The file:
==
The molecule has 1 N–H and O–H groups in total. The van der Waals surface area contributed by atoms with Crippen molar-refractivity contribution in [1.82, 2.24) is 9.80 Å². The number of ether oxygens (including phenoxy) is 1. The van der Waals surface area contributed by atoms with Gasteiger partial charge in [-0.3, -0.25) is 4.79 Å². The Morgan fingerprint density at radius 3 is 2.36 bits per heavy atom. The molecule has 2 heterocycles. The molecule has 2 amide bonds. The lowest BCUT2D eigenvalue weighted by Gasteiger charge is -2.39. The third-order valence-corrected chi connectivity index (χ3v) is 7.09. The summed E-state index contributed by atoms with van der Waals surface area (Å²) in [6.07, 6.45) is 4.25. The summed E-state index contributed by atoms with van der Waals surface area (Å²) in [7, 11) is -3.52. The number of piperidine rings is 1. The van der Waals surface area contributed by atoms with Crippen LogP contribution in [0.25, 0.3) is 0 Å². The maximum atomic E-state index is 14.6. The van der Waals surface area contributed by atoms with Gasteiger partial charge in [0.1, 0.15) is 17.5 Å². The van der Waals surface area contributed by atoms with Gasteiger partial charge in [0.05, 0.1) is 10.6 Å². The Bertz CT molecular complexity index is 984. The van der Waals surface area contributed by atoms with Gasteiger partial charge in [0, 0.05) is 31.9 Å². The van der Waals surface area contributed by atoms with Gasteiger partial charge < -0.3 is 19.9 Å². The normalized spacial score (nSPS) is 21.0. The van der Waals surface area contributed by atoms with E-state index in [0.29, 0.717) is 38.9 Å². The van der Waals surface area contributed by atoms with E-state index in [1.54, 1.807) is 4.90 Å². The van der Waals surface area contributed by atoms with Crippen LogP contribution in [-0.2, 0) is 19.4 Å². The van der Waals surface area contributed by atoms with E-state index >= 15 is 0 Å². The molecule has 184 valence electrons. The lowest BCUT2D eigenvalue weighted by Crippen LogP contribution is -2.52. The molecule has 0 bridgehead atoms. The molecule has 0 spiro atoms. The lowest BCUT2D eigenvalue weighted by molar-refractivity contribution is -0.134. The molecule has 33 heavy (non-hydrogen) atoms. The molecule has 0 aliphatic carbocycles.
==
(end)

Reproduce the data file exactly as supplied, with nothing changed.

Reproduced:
The molecule has 1 N–H and O–H groups in total. The van der Waals surface area contributed by atoms with Crippen molar-refractivity contribution in [1.82, 2.24) is 9.80 Å². The number of ether oxygens (including phenoxy) is 1. The van der Waals surface area contributed by atoms with Gasteiger partial charge in [-0.3, -0.25) is 4.79 Å². The Morgan fingerprint density at radius 3 is 2.36 bits per heavy atom. The molecule has 2 heterocycles. The molecule has 2 amide bonds. The lowest BCUT2D eigenvalue weighted by Gasteiger charge is -2.39. The third-order valence-corrected chi connectivity index (χ3v) is 7.09. The summed E-state index contributed by atoms with van der Waals surface area (Å²) in [6.07, 6.45) is 4.25. The summed E-state index contributed by atoms with van der Waals surface area (Å²) in [7, 11) is -3.52. The number of piperidine rings is 1. The van der Waals surface area contributed by atoms with Crippen LogP contribution in [0.25, 0.3) is 0 Å². The maximum atomic E-state index is 14.6. The van der Waals surface area contributed by atoms with Gasteiger partial charge in [0.1, 0.15) is 17.5 Å². The van der Waals surface area contributed by atoms with Gasteiger partial charge in [0.05, 0.1) is 10.6 Å². The Bertz CT molecular complexity index is 984. The van der Waals surface area contributed by atoms with Gasteiger partial charge in [0, 0.05) is 31.9 Å². The van der Waals surface area contributed by atoms with Gasteiger partial charge < -0.3 is 19.9 Å². The normalized spacial score (nSPS) is 21.0. The van der Waals surface area contributed by atoms with E-state index in [0.29, 0.717) is 38.9 Å². The van der Waals surface area contributed by atoms with E-state index in [1.54, 1.807) is 4.90 Å². The van der Waals surface area contributed by atoms with Crippen LogP contribution in [-0.2, 0) is 19.4 Å². The van der Waals surface area contributed by atoms with E-state index >= 15 is 0 Å². The molecule has 184 valence electrons. The lowest BCUT2D eigenvalue weighted by Crippen LogP contribution is -2.52. The molecule has 0 bridgehead atoms. The molecule has 0 spiro atoms. The lowest BCUT2D eigenvalue weighted by molar-refractivity contribution is -0.134. The molecule has 33 heavy (non-hydrogen) atoms. The molecule has 0 aliphatic carbocycles.